Anyhow, I guess the brilliant duo Brian Clemens-James Hill must have foreseen something big when they dared to bring in subtle yet too-evident references to sex, drugs and hell. At the beginning of 1966, these taboo subjects could have discouraged any attempt to show them on television, especially if they were "seasoned" with a touch of violence and sexism hither and thither. However, Clemens and Hill assumed that, in carrying such a project out, they would face diverse consequences that, at any rate, would make the series still more popular—in the end, the ratings proved they weren't wrong. I doubt the English censors have resisted the impulse to plunge their eyes into the stunning Emma Peel before plunging their scissors into the celluloid to drastically reduce the whipping sequence footage. Also, I doubt their American colleagues had decided to ban "A Touch of Brimstone" in the US before having been swept off their feet by the Queen of Sin.
Well, then. More legendary than outstanding, "A Touch of Brimstone" looks today like a children's story (well, almost) in which its striking boldness fades irremediably away amongst all the nonsense the present television wants us to watch. And even though the storyline slightly overflowed the normal channel along which Avengers plots would run, we cannot deny that the episode still maintains its unmistakable Avenger-ish glamour.
The idea of blocking foreign affairs by means of practical jokes made on influential diplomats, and planning a political coup from the "catacombs" of a mysterious Hellfire Club—whose members are anything but good fellows—is an absurdity only circumscribed to Avengerland. What doesn't seem to fit here are the scenes showing the orgy at the club, for they spoil the continuity of the episode. However, Steed's line wondering what the people upstairs would say about the bacchanal is memorable.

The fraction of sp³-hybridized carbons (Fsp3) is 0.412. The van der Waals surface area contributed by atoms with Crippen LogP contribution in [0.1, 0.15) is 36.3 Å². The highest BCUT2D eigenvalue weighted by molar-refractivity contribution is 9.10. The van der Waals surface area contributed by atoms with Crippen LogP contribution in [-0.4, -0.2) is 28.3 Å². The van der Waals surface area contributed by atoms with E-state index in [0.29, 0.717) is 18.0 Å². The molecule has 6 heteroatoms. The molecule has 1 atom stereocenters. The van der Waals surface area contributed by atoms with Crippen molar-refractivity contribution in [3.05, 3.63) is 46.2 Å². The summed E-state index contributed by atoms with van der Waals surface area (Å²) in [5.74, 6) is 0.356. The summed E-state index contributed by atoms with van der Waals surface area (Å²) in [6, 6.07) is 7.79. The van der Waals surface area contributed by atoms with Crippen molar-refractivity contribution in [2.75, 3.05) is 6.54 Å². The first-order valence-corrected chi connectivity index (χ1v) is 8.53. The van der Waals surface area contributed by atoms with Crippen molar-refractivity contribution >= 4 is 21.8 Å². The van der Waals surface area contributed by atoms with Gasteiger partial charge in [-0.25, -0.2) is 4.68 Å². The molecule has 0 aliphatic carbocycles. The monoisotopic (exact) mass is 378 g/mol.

But there are yet several small pearls that give us back the charm of that wonderland. Let's point some of them out... Emma and Steed cutting newspapers into paper dolls, or sitting down and standing up over and over in the theater while discussing the joke made to, among others, Boris Kartovsky. (Incidentally, why Clemens reused this name in "Split!" for another different character is an unsolved mystery). The miniature TV set Steed carries in his Bentley, coupled to the telephone à la Eliot Ness we'd see him use later, are examples of a vintage car as unique as its owner. That amusing clown who fights with Mrs Peel towards the end, showing useless skills and acrobatic movements as well. The "National Anthem" Lord Darcy luckily didn't get to take. And the final test Steed must pass in order to gain his membership of the Hellfire Club (after all, no one said he couldn't cheat!). All of these bits deserve loud, very loud applause.
Good performances are a constant in the cast. We not only see faces that would later become familiar through other episodes of The Avengers and The New Avengers (Jeremy Young, Colin Jeavons and Michael "+/- Man" Latimer), but also appreciate Carol Cleveland and Peter Wyngarde's talent. The latter returned to please us in "Epic" before moving to Department S and, soon after, getting under his Jason King's skin.
Raising eroticism to levels never seen before (nor later) in The Avengers, "A Touch of Brimstone" will remain as a classic. Neither extraordinary nor essential—simply, and for a number of reasons, a classic.